” A Pale Green Mermaid Blog “
Listening to your dreams you can get alot of info and thoughts that can then be used in everyday life.
I will be passing along any info I receive that seems pertinent or interesting!
Last night I came across the phrase “shifting spheres”. Looked it up on www.crystalinks.com and there it was a discussion of such spheres by Aristotle and others, Have fun and listen…
Below FROM Crystalinks.com,
Atlas The Celestial Sphere
The celestial spheres, or celestial orbs, were the fundamental celestial entities of the cosmological celestial mechanics first invented by Eudoxus, adopted by Aristotle and developed by Ptolemy, Copernicus and others.
In this celestial model the stars and planets are carried around by being embedded in rotating spheres made of an aetherial transparent fifth element (quintessence), like jewels set in orbs.
In geocentric models the spheres were most commonly arranged outwards from the center in this order: the sphere of the Moon, the sphere of Mercury, the sphere of Venus, the sphere of the Sun, the sphere of Mars, the sphere of Jupiter, the sphere of Saturn, the starry firmament, and sometimes one or two additional spheres. The order of the lower planets was not universally agreed:
Plato and his followers ordered them Moon, Sun, Mercury, Venus, and then followed the standard model for the upper spheres; there were other disagreements about the relative place of the spheres of Mercury and Venus.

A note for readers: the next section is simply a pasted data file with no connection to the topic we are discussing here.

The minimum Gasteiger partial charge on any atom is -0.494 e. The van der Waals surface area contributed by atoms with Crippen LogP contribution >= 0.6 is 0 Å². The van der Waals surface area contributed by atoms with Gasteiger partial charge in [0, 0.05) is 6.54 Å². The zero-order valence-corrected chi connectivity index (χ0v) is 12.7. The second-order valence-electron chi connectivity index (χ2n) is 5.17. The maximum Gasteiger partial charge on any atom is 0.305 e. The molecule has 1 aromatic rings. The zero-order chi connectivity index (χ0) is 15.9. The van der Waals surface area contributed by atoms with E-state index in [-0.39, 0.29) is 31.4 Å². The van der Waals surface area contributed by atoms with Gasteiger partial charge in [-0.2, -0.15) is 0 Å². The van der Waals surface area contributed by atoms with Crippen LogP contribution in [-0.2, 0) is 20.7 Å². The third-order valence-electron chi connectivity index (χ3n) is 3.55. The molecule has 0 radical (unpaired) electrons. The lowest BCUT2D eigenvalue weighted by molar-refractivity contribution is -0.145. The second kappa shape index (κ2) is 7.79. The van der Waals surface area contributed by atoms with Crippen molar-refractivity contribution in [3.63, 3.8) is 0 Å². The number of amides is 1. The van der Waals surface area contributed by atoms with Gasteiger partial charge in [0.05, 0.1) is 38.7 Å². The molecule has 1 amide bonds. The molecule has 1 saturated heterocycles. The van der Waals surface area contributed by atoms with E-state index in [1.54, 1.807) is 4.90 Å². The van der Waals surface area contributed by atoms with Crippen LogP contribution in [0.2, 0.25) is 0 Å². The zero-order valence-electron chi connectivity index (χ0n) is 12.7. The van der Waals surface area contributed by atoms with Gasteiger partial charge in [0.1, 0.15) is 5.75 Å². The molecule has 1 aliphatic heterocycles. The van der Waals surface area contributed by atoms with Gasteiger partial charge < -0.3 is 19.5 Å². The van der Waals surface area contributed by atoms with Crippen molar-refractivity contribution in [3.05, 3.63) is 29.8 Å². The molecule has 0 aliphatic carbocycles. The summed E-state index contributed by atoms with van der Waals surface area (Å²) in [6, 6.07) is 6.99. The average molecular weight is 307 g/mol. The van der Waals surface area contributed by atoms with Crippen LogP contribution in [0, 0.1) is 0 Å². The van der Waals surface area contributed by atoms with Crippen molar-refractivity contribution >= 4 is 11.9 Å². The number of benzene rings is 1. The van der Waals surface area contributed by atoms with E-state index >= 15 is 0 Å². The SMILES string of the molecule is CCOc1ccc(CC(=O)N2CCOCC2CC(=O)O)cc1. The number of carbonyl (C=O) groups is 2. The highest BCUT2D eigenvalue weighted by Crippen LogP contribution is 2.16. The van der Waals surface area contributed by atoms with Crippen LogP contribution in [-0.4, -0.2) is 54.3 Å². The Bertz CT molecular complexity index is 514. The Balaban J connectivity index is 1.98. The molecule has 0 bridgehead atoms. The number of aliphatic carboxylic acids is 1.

Antiquity In his Metaphysics, Aristotle adopted a celestial physics of geo-concentric rotating nested spheres first devised and developed by the astronomers Eudoxus and Callippus. In the fully developed Aristotelian celestial physics, the spherical Earth is at the center of the universe and the planets are attached to anywhere from 47 to 55 concentric spheres that rotate around the Earth. Aristotle considers that these spheres are made of an unchanging fifth element, the aether, and each of these concentric spheres is moved by a god – an unchanging divine mover. Aristotle says that to determine the exact number of spheres and the number of divine movers, one should consult the astronomers.
The astronomer Ptolemy (fl. ca. 150 AD) defined a geometrical model of the universe in his Almagest and extended it to a physical model of the cosmos in his Planetary hypotheses. In doing so, he added mathematical detail and predictive accuracy that had been lacking in earlier spherical models of the cosmos. In Ptolemy’s model, each planet is moved by two or more spheres (or strictly speaking, by thick equatorial slices of spheres): one sphere is the deferent, with a center offset somewhat from the Earth; the other sphere is an epicycle embedded in the deferent, with the planet embedded in the spherical epicycle. Through the use of the epicycle, eccentric, and equant, this model of compound circular motions could account for all the irregularities of a planet’s apparent movements in the sky.
Christian and Muslim philosophers modified Ptolemy’s system to include an unmoved outermost region, which was the dwelling place of God and all the elect. The outermost moving sphere, which moved with the daily motion affecting all subordinate spheres, was moved by a fixed unmoved mover, the Prime Mover, who was identified with God. Each of the lower spheres was moved by a subordinate spiritual mover (a replacement for Aristotle’s multiple divine movers), called an intelligence.
There is much more information on this subject at ,
An excellent Scientific/Metaphysical site thorough and well written.